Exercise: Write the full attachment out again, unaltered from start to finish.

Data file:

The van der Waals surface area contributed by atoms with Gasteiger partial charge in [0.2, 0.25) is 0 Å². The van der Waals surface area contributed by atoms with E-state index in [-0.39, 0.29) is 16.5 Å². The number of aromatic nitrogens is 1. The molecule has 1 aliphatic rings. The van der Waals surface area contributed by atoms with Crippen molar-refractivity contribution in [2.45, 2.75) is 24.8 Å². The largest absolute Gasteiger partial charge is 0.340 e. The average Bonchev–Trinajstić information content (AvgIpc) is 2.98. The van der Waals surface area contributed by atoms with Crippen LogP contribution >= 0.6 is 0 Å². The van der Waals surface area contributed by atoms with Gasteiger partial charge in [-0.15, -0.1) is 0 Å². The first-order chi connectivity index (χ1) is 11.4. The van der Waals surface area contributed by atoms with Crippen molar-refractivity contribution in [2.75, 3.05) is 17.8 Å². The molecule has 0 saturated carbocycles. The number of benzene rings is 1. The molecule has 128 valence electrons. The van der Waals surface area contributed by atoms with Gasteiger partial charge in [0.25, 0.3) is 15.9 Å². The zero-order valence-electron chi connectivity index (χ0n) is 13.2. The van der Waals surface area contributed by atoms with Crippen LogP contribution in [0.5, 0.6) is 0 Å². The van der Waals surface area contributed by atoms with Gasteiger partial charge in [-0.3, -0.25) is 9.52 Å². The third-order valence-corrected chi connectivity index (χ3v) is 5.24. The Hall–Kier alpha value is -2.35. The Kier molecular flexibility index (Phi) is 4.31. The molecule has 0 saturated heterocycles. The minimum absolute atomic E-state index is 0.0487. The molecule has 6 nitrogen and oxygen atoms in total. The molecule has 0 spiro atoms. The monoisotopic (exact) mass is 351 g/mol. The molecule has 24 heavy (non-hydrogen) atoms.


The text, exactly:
The van der Waals surface area contributed by atoms with Gasteiger partial charge in [0.2, 0.25) is 0 Å². The van der Waals surface area contributed by atoms with E-state index in [-0.39, 0.29) is 16.5 Å². The number of aromatic nitrogens is 1. The molecule has 1 aliphatic rings. The van der Waals surface area contributed by atoms with Crippen molar-refractivity contribution in [2.45, 2.75) is 24.8 Å². The largest absolute Gasteiger partial charge is 0.340 e. The average Bonchev–Trinajstić information content (AvgIpc) is 2.98. The van der Waals surface area contributed by atoms with Crippen LogP contribution >= 0.6 is 0 Å². The van der Waals surface area contributed by atoms with Gasteiger partial charge in [-0.15, -0.1) is 0 Å². The first-order chi connectivity index (χ1) is 11.4. The van der Waals surface area contributed by atoms with Crippen molar-refractivity contribution in [2.75, 3.05) is 17.8 Å². The molecule has 0 saturated carbocycles. The number of benzene rings is 1. The molecule has 128 valence electrons. The van der Waals surface area contributed by atoms with Gasteiger partial charge in [0.25, 0.3) is 15.9 Å². The zero-order valence-electron chi connectivity index (χ0n) is 13.2. The van der Waals surface area contributed by atoms with Crippen LogP contribution in [0.5, 0.6) is 0 Å². The van der Waals surface area contributed by atoms with Gasteiger partial charge in [-0.3, -0.25) is 9.52 Å². The third-order valence-corrected chi connectivity index (χ3v) is 5.24. The Hall–Kier alpha value is -2.35. The Kier molecular flexibility index (Phi) is 4.31. The molecule has 0 saturated heterocycles. The minimum absolute atomic E-state index is 0.0487. The molecule has 6 nitrogen and oxygen atoms in total. The molecule has 0 spiro atoms. The monoisotopic (exact) mass is 351 g/mol. The molecule has 24 heavy (non-hydrogen) atoms.